For 27 years, Warren Steinberg‘s waiting room was always filled.
The Westport internist had a thriving practice. He saw 30 patients a day — there were 2500 in all — and they loved him.
Soon, things will slow down. He’ll have only 600 patients. But instead of 15-minute appointments, they’ll enjoy a leisurely 30. They’ll have his cell number and email address, for direct 24/7 access.
Plus a “free” physical and lab tests, and coverage for a few more incidentals.
The fee for this more personal touch — called “concierge medicine” — is $2,000 a year.
Dr. Steinberg’s 1900 patients unwilling — or unable — to pay the $2,000 up-front fee will have a new physician. Dr. Steinberg is working to get at least 1 new person into his office. He will transition slowly to the new model, and will not leave any current patient without a doctor.
It was not an easy decision, says Wayne Lipton. He’s the founder of Concierge Choice Physicians (CCP), a private Long Island-based company that offers marketing, accounting and design services to concierge doctors. Dr. Steinberg joins CCP’s 180 doctors, in 18 states.
Lipton has known Dr. Steinberg since the 1990s. “I always thought he’d be a good candidate for this,” Lipton says. “He’s warm and genuine. He knows his patients on a real, personal level.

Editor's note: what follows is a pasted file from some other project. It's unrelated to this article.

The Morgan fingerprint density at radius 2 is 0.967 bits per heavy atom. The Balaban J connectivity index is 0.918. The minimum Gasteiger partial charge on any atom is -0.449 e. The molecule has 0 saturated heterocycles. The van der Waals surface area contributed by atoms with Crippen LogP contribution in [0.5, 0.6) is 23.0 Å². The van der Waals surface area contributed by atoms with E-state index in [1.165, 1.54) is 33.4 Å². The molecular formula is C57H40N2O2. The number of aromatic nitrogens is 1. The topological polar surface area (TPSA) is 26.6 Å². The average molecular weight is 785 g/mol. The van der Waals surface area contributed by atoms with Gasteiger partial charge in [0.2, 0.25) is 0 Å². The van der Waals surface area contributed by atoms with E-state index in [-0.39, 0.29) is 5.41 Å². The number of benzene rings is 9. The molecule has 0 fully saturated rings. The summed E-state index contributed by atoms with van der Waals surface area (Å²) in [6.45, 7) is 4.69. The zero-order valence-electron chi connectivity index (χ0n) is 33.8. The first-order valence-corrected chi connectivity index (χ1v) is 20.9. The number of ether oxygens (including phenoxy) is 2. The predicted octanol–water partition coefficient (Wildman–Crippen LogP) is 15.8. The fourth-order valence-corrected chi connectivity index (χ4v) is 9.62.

“But as he was getting older — as everyone does — he realized he couldn’t continue to see so many patients a day. Medicine has become a revolving door. With rising costs, doctors have to see more patients just to maintain revenue. That means they have less time with each of them.”
Steinberg’s decision was not easy. “I believe it took Warren at least 4 years to do this,” Lipton says. “Change is not easy. Warren’s commitment to adding a doctor, or doctors, to his practice shows how important his patients are to him.”
Steinberg is not the first concierge physician in Westport. Six of the 7 members of Internal Medicine Associates are affiliated with Lipton’s CCP — though in a hybrid model. A small number of their patients pay for concierge medicine; the rest are part of the doctors’ traditional practice.
One consolation for anyone lamenting the move to concierge service: The $2,000 fee may be tax-deductible. (Lipton advises patients to check with their tax advisors.)
Also worth noting: The $2,000 fee is nowhere near the top of the scale. Lipton says at least one Fairfield County concierge physician charges $10,000 a year.
He is not, Lipton quickly adds, a CCP doctor.